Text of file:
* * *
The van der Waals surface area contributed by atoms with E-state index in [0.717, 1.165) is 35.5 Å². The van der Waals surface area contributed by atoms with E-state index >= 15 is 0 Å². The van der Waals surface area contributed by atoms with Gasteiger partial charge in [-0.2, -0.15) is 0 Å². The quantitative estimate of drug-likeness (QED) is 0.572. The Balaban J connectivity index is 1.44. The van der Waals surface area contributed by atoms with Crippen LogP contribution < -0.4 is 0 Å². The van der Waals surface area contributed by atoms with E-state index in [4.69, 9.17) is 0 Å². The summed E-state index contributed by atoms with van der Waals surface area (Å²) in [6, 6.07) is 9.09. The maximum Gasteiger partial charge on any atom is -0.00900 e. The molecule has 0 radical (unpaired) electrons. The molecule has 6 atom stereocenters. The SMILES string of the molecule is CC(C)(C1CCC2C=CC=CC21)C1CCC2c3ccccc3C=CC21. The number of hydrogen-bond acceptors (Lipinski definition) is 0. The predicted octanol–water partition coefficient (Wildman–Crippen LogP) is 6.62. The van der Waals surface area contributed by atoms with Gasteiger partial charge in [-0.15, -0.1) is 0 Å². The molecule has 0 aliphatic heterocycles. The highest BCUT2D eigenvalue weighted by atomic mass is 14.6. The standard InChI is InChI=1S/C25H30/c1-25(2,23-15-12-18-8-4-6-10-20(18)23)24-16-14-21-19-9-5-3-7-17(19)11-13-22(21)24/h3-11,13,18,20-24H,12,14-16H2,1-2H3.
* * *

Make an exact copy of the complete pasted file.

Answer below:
The van der Waals surface area contributed by atoms with E-state index in [0.717, 1.165) is 35.5 Å². The van der Waals surface area contributed by atoms with E-state index >= 15 is 0 Å². The van der Waals surface area contributed by atoms with Gasteiger partial charge in [-0.2, -0.15) is 0 Å². The quantitative estimate of drug-likeness (QED) is 0.572. The Balaban J connectivity index is 1.44. The van der Waals surface area contributed by atoms with Crippen LogP contribution < -0.4 is 0 Å². The van der Waals surface area contributed by atoms with E-state index in [4.69, 9.17) is 0 Å². The summed E-state index contributed by atoms with van der Waals surface area (Å²) in [6, 6.07) is 9.09. The maximum Gasteiger partial charge on any atom is -0.00900 e. The molecule has 0 radical (unpaired) electrons. The molecule has 6 atom stereocenters. The SMILES string of the molecule is CC(C)(C1CCC2C=CC=CC21)C1CCC2c3ccccc3C=CC21. The number of hydrogen-bond acceptors (Lipinski definition) is 0. The predicted octanol–water partition coefficient (Wildman–Crippen LogP) is 6.62. The van der Waals surface area contributed by atoms with Gasteiger partial charge in [-0.15, -0.1) is 0 Å². The molecule has 0 aliphatic heterocycles. The highest BCUT2D eigenvalue weighted by atomic mass is 14.6. The standard InChI is InChI=1S/C25H30/c1-25(2,23-15-12-18-8-4-6-10-20(18)23)24-16-14-21-19-9-5-3-7-17(19)11-13-22(21)24/h3-11,13,18,20-24H,12,14-16H2,1-2H3.